In the face of increasing admin loads and new projects and project people arriving, I need to hold on to a fairly strict schedule.
Early morning hours are blocked until a week before they occur, so as to be able to cater for issues that need immediate attention. For ILPS group members, projects and MSc students, I'm using the general set-up of standing meetings:
- Weekly meetings with PhD students, 45 minutes
- Weekly meetings with the postdocs, 30 minutes
- Weekly meetings with MSc and project students, 30 minutes; less frequent once things are up and running
- Twice a week short meetings with "free floating" support staff (ie support staff not employed by a specific project)
- MSc students will also get a second supervisor, typically a postdoc or advanced PhD student; the supervisor comes along to the weekly MSc student meeting
- Re-instate the "Cooking Club" for MSc students, with meetings every two or three weeks, where all MSc students do a quick one minute report of what they are up to, and where 2 of them present in a bit more details (15 minutes each) what the current state of their work is, what problems they are running into, what solutions they're considering, etc etc etc.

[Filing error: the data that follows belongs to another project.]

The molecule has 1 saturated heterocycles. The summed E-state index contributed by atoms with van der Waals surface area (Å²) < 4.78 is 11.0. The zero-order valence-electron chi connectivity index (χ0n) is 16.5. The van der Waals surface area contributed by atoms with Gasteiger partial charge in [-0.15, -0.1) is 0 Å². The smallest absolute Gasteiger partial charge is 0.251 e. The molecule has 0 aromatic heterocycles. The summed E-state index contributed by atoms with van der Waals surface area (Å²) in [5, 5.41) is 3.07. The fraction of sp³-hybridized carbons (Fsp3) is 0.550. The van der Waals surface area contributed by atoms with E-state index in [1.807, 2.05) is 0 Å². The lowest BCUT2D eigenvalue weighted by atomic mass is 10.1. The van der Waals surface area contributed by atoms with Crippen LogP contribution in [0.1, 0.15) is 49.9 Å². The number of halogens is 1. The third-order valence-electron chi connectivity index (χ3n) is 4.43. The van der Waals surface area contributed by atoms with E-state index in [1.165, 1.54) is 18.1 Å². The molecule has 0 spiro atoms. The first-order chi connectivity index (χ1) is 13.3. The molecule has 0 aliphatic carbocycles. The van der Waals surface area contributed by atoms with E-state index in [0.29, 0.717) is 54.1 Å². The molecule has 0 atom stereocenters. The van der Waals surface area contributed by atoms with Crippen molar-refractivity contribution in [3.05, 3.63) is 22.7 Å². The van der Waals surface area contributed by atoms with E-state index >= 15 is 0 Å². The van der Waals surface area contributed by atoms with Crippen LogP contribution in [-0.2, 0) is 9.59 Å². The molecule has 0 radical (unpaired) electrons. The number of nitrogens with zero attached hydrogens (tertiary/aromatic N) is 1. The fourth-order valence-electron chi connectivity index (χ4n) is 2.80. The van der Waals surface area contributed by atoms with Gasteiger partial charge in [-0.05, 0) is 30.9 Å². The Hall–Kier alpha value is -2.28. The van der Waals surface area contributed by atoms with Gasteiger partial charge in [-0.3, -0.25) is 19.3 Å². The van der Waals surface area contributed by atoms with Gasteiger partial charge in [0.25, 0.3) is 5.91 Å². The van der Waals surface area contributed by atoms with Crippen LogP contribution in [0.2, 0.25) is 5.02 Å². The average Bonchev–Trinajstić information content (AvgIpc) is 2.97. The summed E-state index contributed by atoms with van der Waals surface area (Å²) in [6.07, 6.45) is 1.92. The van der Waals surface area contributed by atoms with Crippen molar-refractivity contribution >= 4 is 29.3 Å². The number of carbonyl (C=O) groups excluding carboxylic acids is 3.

- Weekly search meeting, 30 minutes
- ISLA seminar, 60 minutes
- Project meetings for larger projects
Simple things to help make life easier and more effective for everyone involved:
- At the agreed upon time show up and enter my office, whether I am in a meeting, on the phone, or not
- Bring an agenda for the meeting; the first thing to do during the meeting is to tell me what your agenda is; if you don't have an agenda, the meeting is over
- Supervision is two-way traffic. It's collaboration. To facilitate this, set up a wiki in which you keep a record of your research activities, document reading activities, theoretical advances, experimental work and results, etc. Make sure that I can read and edit it, wherever I am. Include brief reports of our meetings on your wiki, with action items made explicit.
- There are plenty of smart people around you in the institute. Communicate with them!